Harvard University is known for its academic excellence worldwide. Their school of public health works to promote healthy living in every way possible. In an article by the Nutrition Source, they outline how regular activity can prevent your risk of disease, help control stress, improve mood, cognitive function and help you keep a healthy weight. It’s also important to note however, that 30 minutes of a physical activity during the day is a great way to achieve all of these things without being a gym buff or a marathoner. (https://www.hsph.harvard.edu/nutritionsource/staying-active/)

Realistically it’s not always that easy to imagine even fitting 30 minutes into your already busy schedule. You have to get up every day and go to work, your lunch breaks are short and you need that time to eat and try to find the energy to finish your day. When you get home, you’re tired and have to start on dinner. Then, once you’re finished doing the dishes, lets face it, you’re exhausted. All you want to do is curl up by the TV and watch your favourite show before you go to bed and start your day all over again 6-8 hours later.

This is an average adult’s day, and it doesn’t leave a lot of room for that 30 minutes of regular exercise or physical activity.

But…what if physical activity wasn’t as black and white as we usually imagine. What if it included things beyond the confines of running, cycling, weights, etc. Taking your dog for a half hour walk every evening, for example, would actually check that 30 minute task off your to do list. Going grocery shopping counts as well. Cooking, yoga, cleaning (like doing the dishes), gardening, pilates, etc…The reality is that you’re probably already getting some kind of 30 minute activity in during the day even if you don’t think it counts.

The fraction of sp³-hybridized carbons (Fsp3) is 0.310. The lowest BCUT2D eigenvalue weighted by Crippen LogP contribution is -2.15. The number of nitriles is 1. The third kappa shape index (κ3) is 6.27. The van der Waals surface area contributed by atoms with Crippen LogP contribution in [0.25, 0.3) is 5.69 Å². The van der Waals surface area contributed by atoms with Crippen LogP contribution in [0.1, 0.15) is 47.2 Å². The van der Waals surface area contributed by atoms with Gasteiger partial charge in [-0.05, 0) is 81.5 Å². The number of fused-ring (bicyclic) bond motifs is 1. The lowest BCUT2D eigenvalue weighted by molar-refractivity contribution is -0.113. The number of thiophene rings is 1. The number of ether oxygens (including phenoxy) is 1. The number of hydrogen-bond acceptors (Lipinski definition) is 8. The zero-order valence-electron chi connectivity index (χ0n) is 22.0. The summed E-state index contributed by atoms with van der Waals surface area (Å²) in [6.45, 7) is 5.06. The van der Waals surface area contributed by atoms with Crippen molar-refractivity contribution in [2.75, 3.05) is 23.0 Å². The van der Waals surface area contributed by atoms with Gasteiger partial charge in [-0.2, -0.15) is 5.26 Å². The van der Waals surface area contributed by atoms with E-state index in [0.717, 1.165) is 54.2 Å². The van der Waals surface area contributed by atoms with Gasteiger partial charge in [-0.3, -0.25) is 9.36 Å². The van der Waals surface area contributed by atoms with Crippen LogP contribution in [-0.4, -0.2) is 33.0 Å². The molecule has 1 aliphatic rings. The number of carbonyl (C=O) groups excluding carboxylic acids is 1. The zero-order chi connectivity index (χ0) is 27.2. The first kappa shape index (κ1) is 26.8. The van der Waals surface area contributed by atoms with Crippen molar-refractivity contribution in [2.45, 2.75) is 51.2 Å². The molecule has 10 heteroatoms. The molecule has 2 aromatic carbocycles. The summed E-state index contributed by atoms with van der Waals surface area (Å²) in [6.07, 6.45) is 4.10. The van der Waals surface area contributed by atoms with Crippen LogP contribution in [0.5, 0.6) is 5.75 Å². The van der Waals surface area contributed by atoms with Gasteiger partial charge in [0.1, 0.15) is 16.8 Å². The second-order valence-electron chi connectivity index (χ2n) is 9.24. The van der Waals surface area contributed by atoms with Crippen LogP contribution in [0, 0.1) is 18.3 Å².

Feel good about yourself for walking your dog, doing the dishes after dinner, cooking dinner, or doing some seated yoga while you watch that treasured tv. You are a rockstar, and the reality is that once you’ve realized you’re already achieving that 30 minute mark, its easier to fit in a longer work out, golf day, power yoga class or whatever makes you feel great about yourself over the weekend or intermittently throughout the week.

So before you look at the 30 active minutes a day that Harvard University and many other health institutions recommend, try and find the places in your day that you’re already hitting that 30 minutes without even meaning to. It will help  you realize that you’re actually doing pretty darn good and don’t need to beat yourself up.

Stay confident and the rest will come, you’re doing the best you can, and that is more enough for now.


Published by Alexandra Besoi